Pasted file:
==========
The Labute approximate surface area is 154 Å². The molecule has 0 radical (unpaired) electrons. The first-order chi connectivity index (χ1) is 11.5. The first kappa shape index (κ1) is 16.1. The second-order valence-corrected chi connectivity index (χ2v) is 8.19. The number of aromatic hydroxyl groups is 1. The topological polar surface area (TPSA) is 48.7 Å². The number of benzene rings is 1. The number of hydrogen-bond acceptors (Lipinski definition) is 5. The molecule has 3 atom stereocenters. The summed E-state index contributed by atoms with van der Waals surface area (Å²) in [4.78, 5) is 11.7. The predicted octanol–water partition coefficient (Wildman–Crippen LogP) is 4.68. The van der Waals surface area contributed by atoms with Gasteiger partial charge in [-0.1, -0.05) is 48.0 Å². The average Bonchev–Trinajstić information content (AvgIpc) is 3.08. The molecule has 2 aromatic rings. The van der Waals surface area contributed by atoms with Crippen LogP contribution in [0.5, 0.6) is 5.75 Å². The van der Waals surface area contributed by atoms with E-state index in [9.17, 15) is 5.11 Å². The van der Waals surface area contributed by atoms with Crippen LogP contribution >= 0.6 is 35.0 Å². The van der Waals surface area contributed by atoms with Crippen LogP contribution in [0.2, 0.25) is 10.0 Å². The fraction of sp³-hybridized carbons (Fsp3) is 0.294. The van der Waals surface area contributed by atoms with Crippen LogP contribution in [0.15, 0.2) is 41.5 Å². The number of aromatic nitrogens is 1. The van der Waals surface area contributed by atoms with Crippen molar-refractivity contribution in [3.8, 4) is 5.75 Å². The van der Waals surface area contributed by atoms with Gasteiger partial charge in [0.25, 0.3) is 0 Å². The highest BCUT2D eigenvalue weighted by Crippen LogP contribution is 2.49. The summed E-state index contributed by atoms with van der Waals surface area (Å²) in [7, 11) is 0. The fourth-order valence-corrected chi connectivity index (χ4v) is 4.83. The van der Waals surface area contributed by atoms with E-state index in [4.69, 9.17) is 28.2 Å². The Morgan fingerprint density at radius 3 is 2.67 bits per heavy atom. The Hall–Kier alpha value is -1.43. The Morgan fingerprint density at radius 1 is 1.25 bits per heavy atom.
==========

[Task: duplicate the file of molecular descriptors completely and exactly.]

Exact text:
The Labute approximate surface area is 154 Å². The molecule has 0 radical (unpaired) electrons. The first-order chi connectivity index (χ1) is 11.5. The first kappa shape index (κ1) is 16.1. The second-order valence-corrected chi connectivity index (χ2v) is 8.19. The number of aromatic hydroxyl groups is 1. The topological polar surface area (TPSA) is 48.7 Å². The number of benzene rings is 1. The number of hydrogen-bond acceptors (Lipinski definition) is 5. The molecule has 3 atom stereocenters. The summed E-state index contributed by atoms with van der Waals surface area (Å²) in [4.78, 5) is 11.7. The predicted octanol–water partition coefficient (Wildman–Crippen LogP) is 4.68. The van der Waals surface area contributed by atoms with Gasteiger partial charge in [-0.1, -0.05) is 48.0 Å². The average Bonchev–Trinajstić information content (AvgIpc) is 3.08. The molecule has 2 aromatic rings. The van der Waals surface area contributed by atoms with Crippen LogP contribution in [0.5, 0.6) is 5.75 Å². The van der Waals surface area contributed by atoms with E-state index in [9.17, 15) is 5.11 Å². The van der Waals surface area contributed by atoms with Crippen LogP contribution >= 0.6 is 35.0 Å². The van der Waals surface area contributed by atoms with Crippen LogP contribution in [0.2, 0.25) is 10.0 Å². The fraction of sp³-hybridized carbons (Fsp3) is 0.294. The van der Waals surface area contributed by atoms with Crippen LogP contribution in [0.15, 0.2) is 41.5 Å². The number of aromatic nitrogens is 1. The van der Waals surface area contributed by atoms with Crippen molar-refractivity contribution in [3.8, 4) is 5.75 Å². The van der Waals surface area contributed by atoms with Gasteiger partial charge in [0.25, 0.3) is 0 Å². The highest BCUT2D eigenvalue weighted by Crippen LogP contribution is 2.49. The summed E-state index contributed by atoms with van der Waals surface area (Å²) in [7, 11) is 0. The fourth-order valence-corrected chi connectivity index (χ4v) is 4.83. The van der Waals surface area contributed by atoms with E-state index in [4.69, 9.17) is 28.2 Å². The Morgan fingerprint density at radius 3 is 2.67 bits per heavy atom. The Hall–Kier alpha value is -1.43. The Morgan fingerprint density at radius 1 is 1.25 bits per heavy atom.